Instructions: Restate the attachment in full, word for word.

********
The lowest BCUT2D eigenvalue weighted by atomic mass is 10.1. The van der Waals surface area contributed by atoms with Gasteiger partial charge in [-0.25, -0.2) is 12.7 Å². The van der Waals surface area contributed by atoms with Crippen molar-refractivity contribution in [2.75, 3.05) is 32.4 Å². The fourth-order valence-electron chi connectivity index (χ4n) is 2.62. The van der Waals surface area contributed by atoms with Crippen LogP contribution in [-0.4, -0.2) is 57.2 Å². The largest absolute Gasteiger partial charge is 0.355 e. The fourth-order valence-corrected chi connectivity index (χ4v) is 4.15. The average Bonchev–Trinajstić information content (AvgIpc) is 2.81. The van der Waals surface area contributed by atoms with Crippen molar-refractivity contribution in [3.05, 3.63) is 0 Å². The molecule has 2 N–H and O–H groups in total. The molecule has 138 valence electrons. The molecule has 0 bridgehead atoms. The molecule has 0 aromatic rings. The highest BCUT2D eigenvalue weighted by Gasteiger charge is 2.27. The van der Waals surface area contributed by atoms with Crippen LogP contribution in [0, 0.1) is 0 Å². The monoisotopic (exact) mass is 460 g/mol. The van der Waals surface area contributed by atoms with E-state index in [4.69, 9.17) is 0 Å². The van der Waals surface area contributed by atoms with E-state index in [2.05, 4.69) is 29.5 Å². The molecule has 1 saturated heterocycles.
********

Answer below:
The lowest BCUT2D eigenvalue weighted by atomic mass is 10.1. The van der Waals surface area contributed by atoms with Gasteiger partial charge in [-0.25, -0.2) is 12.7 Å². The van der Waals surface area contributed by atoms with Crippen molar-refractivity contribution in [2.75, 3.05) is 32.4 Å². The fourth-order valence-electron chi connectivity index (χ4n) is 2.62. The van der Waals surface area contributed by atoms with Crippen LogP contribution in [-0.4, -0.2) is 57.2 Å². The largest absolute Gasteiger partial charge is 0.355 e. The fourth-order valence-corrected chi connectivity index (χ4v) is 4.15. The average Bonchev–Trinajstić information content (AvgIpc) is 2.81. The van der Waals surface area contributed by atoms with Crippen molar-refractivity contribution in [3.05, 3.63) is 0 Å². The molecule has 2 N–H and O–H groups in total. The molecule has 138 valence electrons. The molecule has 0 bridgehead atoms. The molecule has 0 aromatic rings. The highest BCUT2D eigenvalue weighted by Gasteiger charge is 2.27. The van der Waals surface area contributed by atoms with Crippen LogP contribution in [0, 0.1) is 0 Å². The monoisotopic (exact) mass is 460 g/mol. The van der Waals surface area contributed by atoms with E-state index in [4.69, 9.17) is 0 Å². The van der Waals surface area contributed by atoms with E-state index in [2.05, 4.69) is 29.5 Å². The molecule has 1 saturated heterocycles.